Hilariously marked clown trigger fish, beaked blue box fish and the dragon-like silvery puffer fish aren't vain, they are brightly coloured to warn predators of the toxins they can produce.
Swarms of tiny angelfish in brilliant shades of blue, green and yellow, arranged in spots, strips and bands are perhaps the most beautiful reef dwellers. An underwater fashion parade with vibrating colours and fantastic designs that have inspired countless dresses on-shore.
Angelfish aren't just beautiful, they are very territorial (but harmless) and even rush at intruding divers.
Giant turquoise and blue marked reef wrasses are a different kettle of fish. A particularly greedy one, a good three quarters of a metre long, shoots through when scraps arrive from the platform to lure fish in front of the underwater observatory.
Swarms of hungry fish working up to a feeding frenzy and unsuspecting snorkellers suddenly mix in a splash and a whirl, no doubt to the greatest amusement of the dry-feet crowd flattening their noses on the glass inside the observatory.
I turn around on my fins and swim off to a more tranquil part of the reef where a school of rainbow parrot fish is peacefully grazing over corals. Head down tail up they gently swing in the current.
Even more relaxed and completely synchronised is a school of junior barracuda. Some sort of underwater group dynamics, they almost form a solid mass of stationary bodies. Discoveries wherever you turn, a world of wonders.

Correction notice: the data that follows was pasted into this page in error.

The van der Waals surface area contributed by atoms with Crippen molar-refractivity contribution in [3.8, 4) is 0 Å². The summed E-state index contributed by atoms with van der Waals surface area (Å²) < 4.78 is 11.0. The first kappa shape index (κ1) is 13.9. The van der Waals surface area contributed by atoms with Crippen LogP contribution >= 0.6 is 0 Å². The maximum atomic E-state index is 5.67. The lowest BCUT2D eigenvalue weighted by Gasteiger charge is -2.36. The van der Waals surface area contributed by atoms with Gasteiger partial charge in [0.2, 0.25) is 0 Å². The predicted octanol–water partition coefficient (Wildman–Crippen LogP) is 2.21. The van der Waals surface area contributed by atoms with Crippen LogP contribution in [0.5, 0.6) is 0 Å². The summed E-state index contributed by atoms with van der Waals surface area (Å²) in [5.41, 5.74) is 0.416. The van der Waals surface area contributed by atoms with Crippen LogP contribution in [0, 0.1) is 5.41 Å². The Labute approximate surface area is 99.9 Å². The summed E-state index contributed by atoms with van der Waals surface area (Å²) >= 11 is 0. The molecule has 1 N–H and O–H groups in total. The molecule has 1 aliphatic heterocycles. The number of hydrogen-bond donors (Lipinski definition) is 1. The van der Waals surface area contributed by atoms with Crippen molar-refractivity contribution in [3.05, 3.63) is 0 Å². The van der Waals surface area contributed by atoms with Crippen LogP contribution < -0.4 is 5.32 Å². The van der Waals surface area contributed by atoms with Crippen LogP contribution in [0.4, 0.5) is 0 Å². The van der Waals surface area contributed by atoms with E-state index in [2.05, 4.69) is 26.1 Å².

There are some 360 different sorts of coral on Agincourt alone. Disk and leaf corals. Solid braincorals, hive coral. It's fun to make up your own names. The antlers of some deer . . . you guessed it, staghorn coral! It's a fantastic experience and good for the soul. Back on the platform a German tourist takes great delight in hand-feeding a giant reef wrasse with prawn shells from his lunch plate. The lifeguard cautions: ''Watch your fingers, he can't tell the difference.'' Welcome back to childhood. It happens to everyone. In the submarine, a semi-submersible boat, the cries of amazement of a little girl are no different from those of four grown-ups underwater for the first time.
The voice of the skipper reminds us of the real world. As we motor perilously close through a channel of two towering bomboras, solitary blocks of coral, he tells us how Captain Cook got shipwrecked not far from here.
At least good old James wasn't forced to look at the block of coral he was running into from a glass hull. Of course, we didn't collide with the bombora at all. Just the idea . . .
Having conquered fears of the deep, coming to grips with fear of flying is next. An optional extra, mind you. Who could possibly be afraid of a fairy-tale ride in a candy-coated bubble? Take off from a floating heli-pad in a bubblegum-pink chopper to buzz off into azure nirvana. It's mind-blowing and rounds off a perfect play-day in paradise.
For those who think they can't spare a day, there's always the magic rain-forest CD. Good news, there's one with ocean sounds, too.